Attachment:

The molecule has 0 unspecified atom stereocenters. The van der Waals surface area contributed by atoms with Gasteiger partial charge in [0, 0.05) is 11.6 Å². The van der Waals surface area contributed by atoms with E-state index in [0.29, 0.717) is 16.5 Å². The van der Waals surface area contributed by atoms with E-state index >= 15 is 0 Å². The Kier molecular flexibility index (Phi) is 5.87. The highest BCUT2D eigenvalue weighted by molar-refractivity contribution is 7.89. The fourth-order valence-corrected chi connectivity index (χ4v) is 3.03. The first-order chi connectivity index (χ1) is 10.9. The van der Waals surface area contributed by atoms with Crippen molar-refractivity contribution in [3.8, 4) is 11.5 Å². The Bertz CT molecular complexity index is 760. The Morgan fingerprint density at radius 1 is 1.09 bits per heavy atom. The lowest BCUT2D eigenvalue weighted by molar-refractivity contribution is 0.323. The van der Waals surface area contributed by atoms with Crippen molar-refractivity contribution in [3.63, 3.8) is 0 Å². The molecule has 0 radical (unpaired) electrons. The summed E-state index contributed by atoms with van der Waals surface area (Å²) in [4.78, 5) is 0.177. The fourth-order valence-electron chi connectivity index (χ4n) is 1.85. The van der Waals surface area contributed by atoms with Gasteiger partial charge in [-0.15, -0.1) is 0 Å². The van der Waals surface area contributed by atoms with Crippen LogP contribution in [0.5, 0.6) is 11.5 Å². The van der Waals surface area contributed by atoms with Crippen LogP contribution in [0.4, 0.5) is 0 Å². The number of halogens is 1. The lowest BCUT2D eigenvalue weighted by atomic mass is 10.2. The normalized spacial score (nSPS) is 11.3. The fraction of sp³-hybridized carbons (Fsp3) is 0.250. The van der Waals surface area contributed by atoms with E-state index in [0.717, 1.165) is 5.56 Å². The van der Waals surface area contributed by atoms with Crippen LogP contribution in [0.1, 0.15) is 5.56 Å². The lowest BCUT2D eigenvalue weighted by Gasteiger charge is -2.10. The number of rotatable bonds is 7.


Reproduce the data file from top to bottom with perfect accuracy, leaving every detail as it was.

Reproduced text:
The molecule has 0 unspecified atom stereocenters. The van der Waals surface area contributed by atoms with Gasteiger partial charge in [0, 0.05) is 11.6 Å². The van der Waals surface area contributed by atoms with E-state index in [0.29, 0.717) is 16.5 Å². The van der Waals surface area contributed by atoms with E-state index >= 15 is 0 Å². The Kier molecular flexibility index (Phi) is 5.87. The highest BCUT2D eigenvalue weighted by molar-refractivity contribution is 7.89. The fourth-order valence-corrected chi connectivity index (χ4v) is 3.03. The first-order chi connectivity index (χ1) is 10.9. The van der Waals surface area contributed by atoms with Crippen molar-refractivity contribution in [3.8, 4) is 11.5 Å². The Bertz CT molecular complexity index is 760. The Morgan fingerprint density at radius 1 is 1.09 bits per heavy atom. The lowest BCUT2D eigenvalue weighted by molar-refractivity contribution is 0.323. The van der Waals surface area contributed by atoms with Crippen molar-refractivity contribution in [3.63, 3.8) is 0 Å². The molecule has 0 radical (unpaired) electrons. The summed E-state index contributed by atoms with van der Waals surface area (Å²) in [4.78, 5) is 0.177. The fourth-order valence-electron chi connectivity index (χ4n) is 1.85. The van der Waals surface area contributed by atoms with Gasteiger partial charge in [-0.15, -0.1) is 0 Å². The van der Waals surface area contributed by atoms with Crippen LogP contribution in [0.5, 0.6) is 11.5 Å². The van der Waals surface area contributed by atoms with Crippen LogP contribution in [0.4, 0.5) is 0 Å². The number of halogens is 1. The lowest BCUT2D eigenvalue weighted by atomic mass is 10.2. The normalized spacial score (nSPS) is 11.3. The fraction of sp³-hybridized carbons (Fsp3) is 0.250. The van der Waals surface area contributed by atoms with E-state index in [0.717, 1.165) is 5.56 Å². The van der Waals surface area contributed by atoms with Crippen LogP contribution in [0.1, 0.15) is 5.56 Å². The lowest BCUT2D eigenvalue weighted by Gasteiger charge is -2.10. The number of rotatable bonds is 7.